They argue that people simply do not have the time to collect pennies anymore and would prefer to be charged in full pounds. The article continues to say that, despite the recession, no-one is penny-pinching because their time is all the more valuable. You would have to be paid £1.20 per hour for stopping 30 seconds to pick up a penny to be worthwhile, or in a more realistic figure, if you were paid minimum wage then six seconds is the most reasonable time you should have to wait for a penny to be handed over at the till.
For starters, who is paid that precisely for the seconds they work? Even if you were paid in such an anal manner, the argument is still redundant. The time you are most likely to be handling pennies is your lunch hour or your leisure time, and that cannot be quantified by an hourly wage.
The article continues to show how many stores are phasing out 99p pricing in favour of the more honest round pound value on goods. This is much more logical, since consumers have long since come to see through this thinly-veiled attempt to subconsciously make items seem cheaper than they are.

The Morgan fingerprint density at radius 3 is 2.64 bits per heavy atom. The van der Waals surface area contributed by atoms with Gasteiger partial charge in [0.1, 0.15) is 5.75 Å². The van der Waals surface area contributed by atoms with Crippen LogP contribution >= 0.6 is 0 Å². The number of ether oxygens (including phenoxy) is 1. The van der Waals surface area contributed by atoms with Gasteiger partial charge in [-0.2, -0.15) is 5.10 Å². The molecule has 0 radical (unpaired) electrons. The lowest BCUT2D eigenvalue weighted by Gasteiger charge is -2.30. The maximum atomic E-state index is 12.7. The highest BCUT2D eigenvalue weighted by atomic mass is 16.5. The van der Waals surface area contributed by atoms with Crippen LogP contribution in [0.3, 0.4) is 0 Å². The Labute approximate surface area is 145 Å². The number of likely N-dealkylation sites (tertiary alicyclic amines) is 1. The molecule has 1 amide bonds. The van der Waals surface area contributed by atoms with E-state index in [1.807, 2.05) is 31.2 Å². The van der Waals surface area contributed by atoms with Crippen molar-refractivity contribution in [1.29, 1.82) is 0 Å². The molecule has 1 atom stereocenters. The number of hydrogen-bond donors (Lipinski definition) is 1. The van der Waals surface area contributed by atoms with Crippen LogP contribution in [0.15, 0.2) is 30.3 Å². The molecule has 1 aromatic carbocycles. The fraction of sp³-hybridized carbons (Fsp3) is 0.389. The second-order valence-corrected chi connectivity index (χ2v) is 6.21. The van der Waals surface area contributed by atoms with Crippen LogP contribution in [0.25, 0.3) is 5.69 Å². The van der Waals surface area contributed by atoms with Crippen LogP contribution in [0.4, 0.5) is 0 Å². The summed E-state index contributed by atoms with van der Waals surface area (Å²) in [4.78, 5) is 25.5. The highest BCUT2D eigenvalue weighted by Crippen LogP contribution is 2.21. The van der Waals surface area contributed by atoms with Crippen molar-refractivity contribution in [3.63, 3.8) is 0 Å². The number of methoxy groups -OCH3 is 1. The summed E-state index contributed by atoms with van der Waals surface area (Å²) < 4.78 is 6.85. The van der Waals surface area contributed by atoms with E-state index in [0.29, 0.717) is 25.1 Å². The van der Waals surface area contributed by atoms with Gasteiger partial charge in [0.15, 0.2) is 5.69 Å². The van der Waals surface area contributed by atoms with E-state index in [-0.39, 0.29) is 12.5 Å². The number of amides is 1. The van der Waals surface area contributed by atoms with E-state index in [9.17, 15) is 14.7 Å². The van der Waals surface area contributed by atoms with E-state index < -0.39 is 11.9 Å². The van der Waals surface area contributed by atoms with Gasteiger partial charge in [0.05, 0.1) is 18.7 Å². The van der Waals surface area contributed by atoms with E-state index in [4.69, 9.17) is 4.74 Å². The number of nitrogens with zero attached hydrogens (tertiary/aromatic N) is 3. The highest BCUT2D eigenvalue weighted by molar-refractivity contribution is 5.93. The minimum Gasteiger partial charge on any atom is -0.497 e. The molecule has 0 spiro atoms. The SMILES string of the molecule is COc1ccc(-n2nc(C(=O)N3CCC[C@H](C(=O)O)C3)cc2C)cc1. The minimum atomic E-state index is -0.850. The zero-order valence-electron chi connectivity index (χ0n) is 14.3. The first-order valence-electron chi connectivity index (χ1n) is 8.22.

But as for the humble penny, I think it’s callous to overlook its importance. Even if you just toss it to a beggar sitting by the supermarket exit, it can make a difference. My university halls collected up all the loose change in its vacant flats last summer and gave the total sum (a little over £60) to charity, and that cash can go a considerable way towards changing lives for the better. I’d like to think of myself as a case in point – I counted my penny jar the other day and I have saved £3.72 over the past nine months, which will convert into a nice tasty pint at my local. As long as the penny is still legal tender, then it should not be taken as worthless.